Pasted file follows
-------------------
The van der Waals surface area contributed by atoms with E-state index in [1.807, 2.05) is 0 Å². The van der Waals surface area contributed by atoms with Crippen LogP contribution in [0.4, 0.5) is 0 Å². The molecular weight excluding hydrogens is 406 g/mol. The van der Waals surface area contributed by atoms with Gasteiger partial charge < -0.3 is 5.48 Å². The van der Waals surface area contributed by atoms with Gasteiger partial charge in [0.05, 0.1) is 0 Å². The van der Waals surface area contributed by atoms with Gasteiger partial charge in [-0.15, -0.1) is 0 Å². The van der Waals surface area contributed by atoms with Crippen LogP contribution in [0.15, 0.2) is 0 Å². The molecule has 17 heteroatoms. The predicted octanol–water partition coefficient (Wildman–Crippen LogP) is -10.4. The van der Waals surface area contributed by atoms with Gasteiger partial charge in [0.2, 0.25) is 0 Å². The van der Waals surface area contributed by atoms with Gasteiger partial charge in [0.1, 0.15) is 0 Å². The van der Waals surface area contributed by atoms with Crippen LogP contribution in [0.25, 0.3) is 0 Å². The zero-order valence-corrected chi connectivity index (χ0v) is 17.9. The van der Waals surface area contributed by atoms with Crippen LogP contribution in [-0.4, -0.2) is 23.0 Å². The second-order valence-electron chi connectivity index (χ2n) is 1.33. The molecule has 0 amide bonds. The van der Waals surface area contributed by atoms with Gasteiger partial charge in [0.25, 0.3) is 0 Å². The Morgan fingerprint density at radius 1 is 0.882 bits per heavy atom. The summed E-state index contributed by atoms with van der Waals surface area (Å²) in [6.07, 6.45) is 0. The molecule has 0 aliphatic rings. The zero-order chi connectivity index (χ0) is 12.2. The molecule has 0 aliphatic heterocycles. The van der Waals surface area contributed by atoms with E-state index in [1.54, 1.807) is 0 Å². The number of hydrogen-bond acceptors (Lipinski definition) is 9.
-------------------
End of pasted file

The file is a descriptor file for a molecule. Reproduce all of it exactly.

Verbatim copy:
The van der Waals surface area contributed by atoms with E-state index in [1.807, 2.05) is 0 Å². The van der Waals surface area contributed by atoms with Crippen LogP contribution in [0.4, 0.5) is 0 Å². The molecular weight excluding hydrogens is 406 g/mol. The van der Waals surface area contributed by atoms with Gasteiger partial charge < -0.3 is 5.48 Å². The van der Waals surface area contributed by atoms with Gasteiger partial charge in [0.05, 0.1) is 0 Å². The van der Waals surface area contributed by atoms with Gasteiger partial charge in [-0.15, -0.1) is 0 Å². The van der Waals surface area contributed by atoms with Crippen LogP contribution in [0.15, 0.2) is 0 Å². The molecule has 17 heteroatoms. The predicted octanol–water partition coefficient (Wildman–Crippen LogP) is -10.4. The van der Waals surface area contributed by atoms with Gasteiger partial charge in [0.2, 0.25) is 0 Å². The van der Waals surface area contributed by atoms with Gasteiger partial charge in [0.1, 0.15) is 0 Å². The van der Waals surface area contributed by atoms with Crippen LogP contribution in [0.25, 0.3) is 0 Å². The zero-order valence-corrected chi connectivity index (χ0v) is 17.9. The van der Waals surface area contributed by atoms with Crippen LogP contribution in [-0.4, -0.2) is 23.0 Å². The second-order valence-electron chi connectivity index (χ2n) is 1.33. The molecule has 0 amide bonds. The van der Waals surface area contributed by atoms with Gasteiger partial charge in [0.25, 0.3) is 0 Å². The Morgan fingerprint density at radius 1 is 0.882 bits per heavy atom. The summed E-state index contributed by atoms with van der Waals surface area (Å²) in [6.07, 6.45) is 0. The molecule has 0 aliphatic rings. The zero-order chi connectivity index (χ0) is 12.2. The molecule has 0 aliphatic heterocycles. The van der Waals surface area contributed by atoms with E-state index in [1.54, 1.807) is 0 Å². The number of hydrogen-bond acceptors (Lipinski definition) is 9.